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08/30/2016 03:28 pm ET

Legendary Olympian Says He Supports Colin Kaepernick '1,000 Percent'

John Carlos, whose silent protest on the Olympic podium in 1968 made him an icon, says he understands the NFL player's motivations.

Few athletes understand what San Francisco 49ers quarterback Colin Kaepernick is enduring in the wake of his silent national anthem protest better than John Carlos.

The 71-year-old former track and field star, whose barefoot, black-gloved silent protest on the podium during the 1968 Olympics became one of the most iconic images of both the civil rights era and the Olympic Games, is firmly in Kaepernick’s corner.

“When you sit back and think about the issues that confronted him, it took a tremendous amount of courage for him to do that. I’m aware that he’s aware he has walked into the midst of a storm,” Carlos told the Atlanta Journal-Constitution Monday. “I’ve got his back. I support him 1,000 percent.”

U.S. athletes Tommie Smith (C) and John Carlos (R) raise their gloved fists in solidarity with human rights to express t
AFP/Getty Images
U.S. athletes Tommie Smith (C) and John Carlos (R) raise their gloved fists in solidarity with human rights to express their opposition to racism in the U.S. during the U.S. national anthem, after receiving their medals on Oct. 17, 1968, for first and third place in the men's 200m event at the Mexico Olympic Games. At left is Peter Norman of Australia, who took second place.

During Friday’s preseason game against the Green Bay Packers, Kaepernick remained seated during the playing of the national anthem. He later told NFL.com it was his way of protesting the treatment of black Americans. 

“I am not going to stand up to show pride in a flag for a country that oppresses black people and people of color,” Kaepernick said. “To me, this is bigger than football, and it would be selfish on my part to look the other way. There are bodies in the street and people getting paid leave and getting away with murder.”

During the 1968 Olympics, Carlos, who won bronze in the 200-meter dash, along with U.S. teammate Tommie Smith, who won gold, made a bold statement on a world stage to protest the treatment of black Americans.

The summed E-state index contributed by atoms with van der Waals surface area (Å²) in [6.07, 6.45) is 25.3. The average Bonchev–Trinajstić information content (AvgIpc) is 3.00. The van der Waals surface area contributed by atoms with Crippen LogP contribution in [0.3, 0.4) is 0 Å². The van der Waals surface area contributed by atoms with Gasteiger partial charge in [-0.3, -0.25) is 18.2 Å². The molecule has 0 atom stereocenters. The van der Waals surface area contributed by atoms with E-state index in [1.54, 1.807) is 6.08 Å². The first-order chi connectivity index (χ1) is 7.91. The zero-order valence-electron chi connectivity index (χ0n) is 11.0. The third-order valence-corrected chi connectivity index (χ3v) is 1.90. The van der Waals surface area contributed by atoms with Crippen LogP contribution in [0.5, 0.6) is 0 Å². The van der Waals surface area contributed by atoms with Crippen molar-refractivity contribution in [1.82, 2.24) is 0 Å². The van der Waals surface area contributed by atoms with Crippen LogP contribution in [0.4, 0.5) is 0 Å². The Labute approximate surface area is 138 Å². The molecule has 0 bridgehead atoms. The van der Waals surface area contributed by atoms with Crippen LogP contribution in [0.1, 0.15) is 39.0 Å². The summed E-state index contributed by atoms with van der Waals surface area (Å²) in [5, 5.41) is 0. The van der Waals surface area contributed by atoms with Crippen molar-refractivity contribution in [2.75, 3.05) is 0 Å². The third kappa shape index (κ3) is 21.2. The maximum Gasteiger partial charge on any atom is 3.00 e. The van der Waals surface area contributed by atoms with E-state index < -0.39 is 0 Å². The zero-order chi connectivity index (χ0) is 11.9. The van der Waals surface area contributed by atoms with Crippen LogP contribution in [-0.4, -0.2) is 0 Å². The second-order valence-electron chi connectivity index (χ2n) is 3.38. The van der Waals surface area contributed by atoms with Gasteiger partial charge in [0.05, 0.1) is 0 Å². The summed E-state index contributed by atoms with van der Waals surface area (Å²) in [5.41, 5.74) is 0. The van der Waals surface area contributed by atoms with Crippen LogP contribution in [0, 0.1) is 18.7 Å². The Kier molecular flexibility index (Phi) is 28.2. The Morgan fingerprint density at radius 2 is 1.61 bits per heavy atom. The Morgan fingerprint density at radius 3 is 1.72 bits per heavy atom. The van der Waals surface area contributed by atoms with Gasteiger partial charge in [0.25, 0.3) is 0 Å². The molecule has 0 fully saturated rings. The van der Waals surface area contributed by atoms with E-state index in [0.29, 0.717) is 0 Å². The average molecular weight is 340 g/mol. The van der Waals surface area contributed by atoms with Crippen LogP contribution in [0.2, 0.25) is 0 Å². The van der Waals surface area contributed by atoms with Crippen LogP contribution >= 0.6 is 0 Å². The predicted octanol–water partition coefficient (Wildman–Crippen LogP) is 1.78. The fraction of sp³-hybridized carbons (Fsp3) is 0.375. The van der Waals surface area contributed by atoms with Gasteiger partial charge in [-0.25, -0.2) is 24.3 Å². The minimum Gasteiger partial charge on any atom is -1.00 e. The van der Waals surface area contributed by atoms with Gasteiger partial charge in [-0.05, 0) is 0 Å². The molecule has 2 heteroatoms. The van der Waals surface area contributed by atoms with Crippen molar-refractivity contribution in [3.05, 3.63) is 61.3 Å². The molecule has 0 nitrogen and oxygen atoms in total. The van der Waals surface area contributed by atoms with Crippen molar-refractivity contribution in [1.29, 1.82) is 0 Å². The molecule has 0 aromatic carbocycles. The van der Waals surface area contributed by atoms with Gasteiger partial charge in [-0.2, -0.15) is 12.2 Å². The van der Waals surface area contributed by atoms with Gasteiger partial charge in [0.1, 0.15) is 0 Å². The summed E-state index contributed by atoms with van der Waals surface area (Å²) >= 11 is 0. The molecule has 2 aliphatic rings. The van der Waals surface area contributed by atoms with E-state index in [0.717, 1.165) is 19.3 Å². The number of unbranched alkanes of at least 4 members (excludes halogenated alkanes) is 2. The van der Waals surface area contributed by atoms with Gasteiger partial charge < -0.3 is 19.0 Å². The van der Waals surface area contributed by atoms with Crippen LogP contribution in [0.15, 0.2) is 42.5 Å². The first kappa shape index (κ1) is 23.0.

The two took the podium in bare feet, to symbolize the poverty of black Americans. They wore black gloves, which they raised in the air when the “Star Spangled Banner” played. (Smith has since said their protest was misinterpreted as one for the Black Power movement, when it was intended as one for all human rights.)

Speaking on San Francisco’s 95.7 FM Monday, Carlos expanded on his view of Kaepernick’s protest.

John Carlos, who won bronze in the 1968 Olympics, stands on the campus track at Palm Springs High School, where he is a
Alex Gallardo / Reuters
John Carlos, who won bronze in the 1968 Olympics, stands on the campus track at Palm Springs High School, where he is a teacher and counsellor in Palm Springs, California, on July 11, 2012.

“My view of him sitting down is the same as Rosa Parks sitting on the bus. Rosa Parks was making a statement. Colin is making a statement as well,” Carlos said.

Carlos applauded the way Kaepernick is using the NFL’s large audience to highlight issues of racism, police brutality and inequality.

“We come out to make these statements to encourage other people to raise their voices enough that people will sit down and have some common discussion about social issues that have been pushed under the rug for eons,” he said.

Carlos also hinted that if history is any indication, the vitriol directed at Kaepernick now may eventually soften. He noted that the backlash to his protest ― which included a ban from the Olympic Village and anonymous death threats back home ― has now morphed into most people seeing his statement as iconic and noble.

“Kaepernick and the football players from St. Louis ― those are the fruits of our labor in the ‘60s,” Carlos said. “You think about Bill Russell or Kareem Abdul-Jabbar or Muhammad Ali ... they were encouraging young people to step up.”

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